99 years of economic insights for Indiana

The IBR is a publication of the Indiana Business Research Center at IU's Kelley School of Business.

Executive Editor, Carol O. Rogers
Managing Editor, Brittany L. Hotchkiss

Kokomo Forecast 2021

Author photo

Dean, School of Business and Professor of Economics, Indiana University Kokomo

This annual article provides an overview of various statistics reflecting the well-being of the 14-county service region for Indiana University Kokomo.1 Given both IU Kokomo’s location and Kokomo’s prominence as one of the largest cities in the region, this article more heavily focuses on Kokomo and Howard County. Many of these same factors impacting Howard County similarly impact other areas of the service region.

The economy of central and north-central Indiana continues to be highly dependent on two major sectors. Manufacturing is the largest, with as much as one-third of the region’s employment and productivity. Much of this stems from automobile or transportation manufacturers or those in the supply chain. The manufacturing sector significantly impacts the well-being of our region because of its sheer size and the relatively high wages it provides.

The other sector with a vital role in this region is agriculture, as much of the region is committed to growing crops and, to a smaller extent, raising livestock. The number of jobs associated with the agriculture sector pales in comparison to other sectors, especially manufacturing. However, agricultural production serves the needs of the region and other parts of the country and the world. With growing conditions being highly variable, production and prices are subject to considerable fluctuation and year-to-year changes are critical to the region. We will review planted and harvested acreage, crop yields, total production, and crop prices per bushel for corn and soybeans for the state (since data are not provided on a county-level basis in the U.S. Department of Agriculture monthly report). In terms of livestock, we focus here on hog production.


The forecast in last year’s article was relatively spot on for the remainder of 2019 and at least the first three months of 2020. What could not be foreseen was COVID-19 and the tremendous economic disruption it has caused. In March and April, when much less was known about the virus, many states, including Indiana, took drastic measures and virtually shut down all aspects of the economy. Exceptions were made for those businesses deemed essential, but manufacturers, retailers, restaurants and many other businesses were abruptly shut down. With the economy at a standstill, unemployment rates skyrocketed. While rates for the U.S. and Indiana rose to approximately 15%, Howard County had the unenviable position of having the highest unemployment rate in the state at 33.5% (see Figure 1). While the magnitude of the county’s single-month increase is incredible, it is hardly surprising given the county’s heavy dependence on Fiat Chrysler Automobiles (FCA). When the casting and transmission facilities shut down, roughly 8,000 workers were unemployed.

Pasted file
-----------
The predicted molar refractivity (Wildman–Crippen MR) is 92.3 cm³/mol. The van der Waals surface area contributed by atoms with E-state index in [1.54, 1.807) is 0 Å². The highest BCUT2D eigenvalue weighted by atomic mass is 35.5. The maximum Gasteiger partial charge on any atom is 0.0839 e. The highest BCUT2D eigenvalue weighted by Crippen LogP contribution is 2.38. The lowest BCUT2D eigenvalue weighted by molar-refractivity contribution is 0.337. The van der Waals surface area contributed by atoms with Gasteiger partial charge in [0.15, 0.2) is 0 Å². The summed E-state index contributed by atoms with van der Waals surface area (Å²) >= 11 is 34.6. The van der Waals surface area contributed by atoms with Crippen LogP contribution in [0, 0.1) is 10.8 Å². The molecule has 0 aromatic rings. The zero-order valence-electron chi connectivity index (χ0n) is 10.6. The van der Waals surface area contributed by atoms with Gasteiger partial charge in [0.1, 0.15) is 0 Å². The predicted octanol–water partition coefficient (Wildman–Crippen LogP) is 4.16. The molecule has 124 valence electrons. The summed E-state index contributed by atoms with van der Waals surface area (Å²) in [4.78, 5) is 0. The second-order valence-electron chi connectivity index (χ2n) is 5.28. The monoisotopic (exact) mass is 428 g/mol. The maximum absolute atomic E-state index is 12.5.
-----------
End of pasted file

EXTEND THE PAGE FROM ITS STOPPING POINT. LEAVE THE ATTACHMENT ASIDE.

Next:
Figure 1: Unemployment rates

Line graph from Jan. 2019 to Sept. 2020 showing unemployment rate for Howard County, Indiana and U.S.

Note: Rates are not seasonally adjusted.
Source: STATS Indiana, using Local Area Unemployment Statistics (LAUS) from the U.S. Bureau of Labor Statistics

The precipitous rise in April’s unemployment rate has been followed by a substantial and sustained reduction. In September 2020, Howard County had an unemployment rate of 7.3%. While higher than the Indiana rate, it is below that for the nation. One reason for the sizable decline can be explained by the development of a staged reopening plan by the state of Indiana. To begin, many manufacturers, including FCA, quickly adopted plans to enable line workers to socially distance and required masks. However, residual unemployment continues. Whether the decline continues or unemployment rises again depends on the pandemic and society’s response.

All 14 counties within IU Kokomo’s service region experienced spikes in the April unemployment rate (see Figure 2). Howard County’s unemployment spike was much higher than what was found within any of the other 13 counties. Hamilton County, as in prior years, was the most resilient—with its unemployment rate only rising to just over 10 percent. Like Howard County, the rates fell consistently after the April peak but remain higher than the pre-pandemic rate.

Figure 2: Regional unemployment rates, 2020

Line graph and table from January to September showing unemployment rates for each of the 14 counties in the region.

Note: Rates are not seasonally adjusted.
Source: STATS Indiana, using Local Area Unemployment Statistics (LAUS) from the U.S. Bureau of Labor Statistics

Industry analysis

In Howard and several other counties in the region, manufacturing plays a considerable role within the economy. It is responsible for one-third of the region’s employment and has historically generated the largest levels of job creation. As the pandemic spread, General Motors (GM) partnered with Ventec Life Systems to manufacture ventilators in GM’s Kokomo facility. The federal government ordered 30,000 ventilators to be produced by August and the result was 1,000 temporary new jobs. Recently, completion of the contract has led to the scheduled closure of the facility at the end of November. Thus, a bump in the unemployment rate may be anticipated when December’s unemployment figures are published.

Aside from manufacturing, sectors that employ large numbers in the region are having mixed results. Health care and social services, which were deemed essential, have been relatively stable. Hospitality and tourism have seen considerable reductions in employment. As less stringent restrictions have been imposed, these areas have somewhat rebounded along with the retail sector. However, these areas do not have the relatively well-paying jobs found in manufacturing. With COVID-19 numbers on the rise, the hope is that manufacturing will be relatively unaffected by any resurgence given that the companies have already taken action to implement safety standards (e.g., masks and social distancing).

Agricultural sector

After the severe flooding of 2019, there was positive news in 2020 for agricultural production and farmers as the state experienced nearly ideal conditions and a roughly 7% increase in acreage planted. By Oct. 1, more acres had been harvested than were planted in all of 2019. Yields per acre were also as good, if not a bit better, than in 2018, which was a record year for farmers. The result was a sizable increase in total production, ranging from about 21% for corn to nearly 25% for soybeans (see Table 1).